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. Last Updated: 07/27/2016

Swiss Banks Reach Deal With Jews




NEW YORK -- More than half a century after the end of World War II, Swiss banks agreed to pay $1.25 billion to Holocaust survivors as restitution for lost assets, money some said should go first to the aging and ill.


"We've sought to get the funds as rapidly as possible ... to get the money to those who are in the last days of their lives," said Elan Steinberg, executive director of the World Jewish Congress.


The agreement announced Wednesday night in New York calls for the money to be paid out by the two largest Swiss commercial banks -- UBS AG and the Credit Suisse -- against whom most of the claims have been filed. The settlement will cover all claims against them, plus all other Swiss banks, the Swiss government and Swiss industry.


The banks said they would continue to cooperate with former U.S. Federal Reserve Chairman Paul Volcker's committee that is trying to identify dormant accounts.


In June, Jewish leaders rejected an offer by the banks to pay $600 million to settle the claims as insufficient.


A number of cities and states in the United States had threatened to impose sanctions on UBS AG and the Credit Suisse group if they did not agree to an acceptable settlement.


In response to the $1.25 billion settlement, New York City and state on Thursday canceled plans for the sanctions, which were scheduled to start Sept. 1.


"It is unfortunate that it was necessary to threaten sanctions 53 years after World War II to bring justice to the survivors of the Holocaust," said New York City Comptroller Alan Hevesi, who heads a monitoring panel assessing Swiss efforts to return the wartime deposits.


Mel Weiss, one of the principal negotiators of the settlement reached Wednesday with the help of a federal judge in Brooklyn, said the threat of sanctions was a main reason for the banks to settle now.


"The actions of Hevesi's group played an important part in bringing this resolution," he said.


Hevesi's network of state and local government finance officials also included the state treasurers of California and Pennsylvania.


For years, Swiss banks told Holocaust survivors they could not find the accounts or demanded death certificates from relatives of victims.


One of them, survivor Gizella Weisshaus, originally sued the banks on Oct. 2, 1996. Litigation grew into class-action suits representing 31,500 plaintiffs worldwide after Swiss bank guard Christoph Meili rescued Holocaust-era documents from a shredder room at Union Bank of Switzerland in Zurich the following January.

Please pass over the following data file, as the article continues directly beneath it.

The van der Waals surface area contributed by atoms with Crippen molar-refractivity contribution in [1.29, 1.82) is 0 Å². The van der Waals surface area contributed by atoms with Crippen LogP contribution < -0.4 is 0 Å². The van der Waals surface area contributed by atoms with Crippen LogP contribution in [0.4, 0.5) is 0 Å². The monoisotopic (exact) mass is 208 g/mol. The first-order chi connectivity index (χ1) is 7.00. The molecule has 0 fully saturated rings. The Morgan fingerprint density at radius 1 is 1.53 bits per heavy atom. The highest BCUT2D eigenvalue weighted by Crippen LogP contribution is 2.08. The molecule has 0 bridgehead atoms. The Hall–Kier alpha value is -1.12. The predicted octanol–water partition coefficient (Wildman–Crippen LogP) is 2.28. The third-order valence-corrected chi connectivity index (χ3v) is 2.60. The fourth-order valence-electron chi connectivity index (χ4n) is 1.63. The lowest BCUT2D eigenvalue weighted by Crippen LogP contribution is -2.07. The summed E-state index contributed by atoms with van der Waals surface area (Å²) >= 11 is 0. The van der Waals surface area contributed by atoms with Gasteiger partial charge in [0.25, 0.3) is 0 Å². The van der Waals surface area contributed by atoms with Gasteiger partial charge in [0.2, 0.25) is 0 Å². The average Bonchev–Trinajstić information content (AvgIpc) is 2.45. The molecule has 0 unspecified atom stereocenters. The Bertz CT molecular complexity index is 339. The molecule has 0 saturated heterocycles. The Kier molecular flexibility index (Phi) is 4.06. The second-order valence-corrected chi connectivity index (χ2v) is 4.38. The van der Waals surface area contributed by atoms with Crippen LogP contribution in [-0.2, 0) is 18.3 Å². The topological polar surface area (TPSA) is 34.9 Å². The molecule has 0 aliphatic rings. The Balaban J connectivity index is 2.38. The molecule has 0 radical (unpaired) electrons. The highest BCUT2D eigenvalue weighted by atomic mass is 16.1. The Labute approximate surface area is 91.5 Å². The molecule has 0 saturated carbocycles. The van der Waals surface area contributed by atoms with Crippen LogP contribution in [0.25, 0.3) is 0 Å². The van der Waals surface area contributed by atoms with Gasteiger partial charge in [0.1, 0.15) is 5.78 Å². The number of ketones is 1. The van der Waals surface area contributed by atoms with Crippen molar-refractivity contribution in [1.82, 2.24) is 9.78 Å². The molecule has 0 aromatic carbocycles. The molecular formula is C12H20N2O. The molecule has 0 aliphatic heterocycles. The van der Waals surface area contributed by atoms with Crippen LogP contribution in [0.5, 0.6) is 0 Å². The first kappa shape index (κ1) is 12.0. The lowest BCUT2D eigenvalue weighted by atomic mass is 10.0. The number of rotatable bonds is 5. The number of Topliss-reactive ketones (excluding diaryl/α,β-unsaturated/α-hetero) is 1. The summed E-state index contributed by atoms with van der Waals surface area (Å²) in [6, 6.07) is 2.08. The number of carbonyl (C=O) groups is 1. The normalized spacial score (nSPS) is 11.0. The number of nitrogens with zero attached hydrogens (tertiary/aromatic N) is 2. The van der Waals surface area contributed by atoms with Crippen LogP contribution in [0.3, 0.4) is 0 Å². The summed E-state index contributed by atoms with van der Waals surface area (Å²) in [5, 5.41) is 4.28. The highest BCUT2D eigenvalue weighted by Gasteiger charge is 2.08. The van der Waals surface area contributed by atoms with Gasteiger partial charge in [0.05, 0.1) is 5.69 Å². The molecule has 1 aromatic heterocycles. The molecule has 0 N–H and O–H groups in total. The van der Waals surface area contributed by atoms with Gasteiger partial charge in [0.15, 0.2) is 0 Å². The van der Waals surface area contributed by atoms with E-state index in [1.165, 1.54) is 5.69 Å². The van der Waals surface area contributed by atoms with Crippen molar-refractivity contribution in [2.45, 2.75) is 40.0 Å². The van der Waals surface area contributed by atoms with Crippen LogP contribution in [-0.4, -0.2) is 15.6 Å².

Meili said he was inspired after seeing the film "Schindler's List," which detailed a German industrialist's rescue of Jews.


"I am happy today," Meili, who now lives in New Jersey, said at the courthouse. "When I saw the documents, I knew I had to do something."


Among those who shipped their money to a Swiss bank as the threat of war grew was Joseph Sapir, who expected to retrieve it later. Later never arrived for him. He died in the Maidanek concentration camp in 1943.


His daughter reached an individual settlement in May with Credit Suisse, ending her participation in the class-action lawsuit representing tens of thousands of Holocaust victims who deposited money in Swiss banks.


Still, Estelle Sapir was among those celebrating the agreement Wednesday at the federal courthouse.


"This is not charity from the Swiss," she said. "My father deposited money there."


The first payment of $250 million will be made 90 days after U.S. District Court Judge Edward Korman grants his approval. Korman did not indicate when that would be. The next payments, of $333 million, will be paid on the first, second and third anniversary of Korman's approval.


The judge and the plaintiffs' lawyers will develop a distribution plan to determine how the money will reach the plaintiffs and others.


"The settlement finally puts to rest some of the sad and ugly past of the Swiss," said Abraham Foxman, national director of the Anti-Defamation League of B'nai B'rith.


Attorney Ed Fagan, who brought the original lawsuit on behalf of Weisshaus, said the process of parceling out the money will be complicated.


Although more than 31,000 survivors have been identified as plaintiffs in the lawsuit, more could come forward to seek restitution, making it impossible to predict how much each beneficiary will get.


In Israel, leaders hailed the agreement with the Swiss banks and vowed to keep going after other countries and companies that have held back assets of Holocaust survivors.


"This is the beginning," said Bobby Brown, Israeli Prime Minister Benjamin Netanyahu's adviser on world Jewish affairs.


"What has happened now with the Swiss puts on notice every country and company that looted Jewish assets. The time has come to look back and have the courage to admit wrong and to try to find justice where none existed before," Brown said.


It was a small article appearing in the Israeli financial daily Globes in 1995 that first caught the attention of the Israeli government and Jewish leaders. The paper said an unknown amount of funds deposited in Swiss banks by Jews killed in the Holocaust were being hidden by the banks.


The late Israeli Prime Minister Yitzhak Rabin ordered an investigation into the report, opening the floodgates to a deluge of information on seized property, looted gold and unpaid insurance policies.


With Wednesday's out-of-court settlement in New York complete pending the judge's approval, officials can now turn their attention to other areas.


Suits are currently pending in the United States against 16 European insurance companies and two German banks.


Israel also has been actively seeking, with some success, the return of Jewish-owned property across Eastern Europe. Last week, Romania's premier agreed to back legislation in his country to return seized property and assets.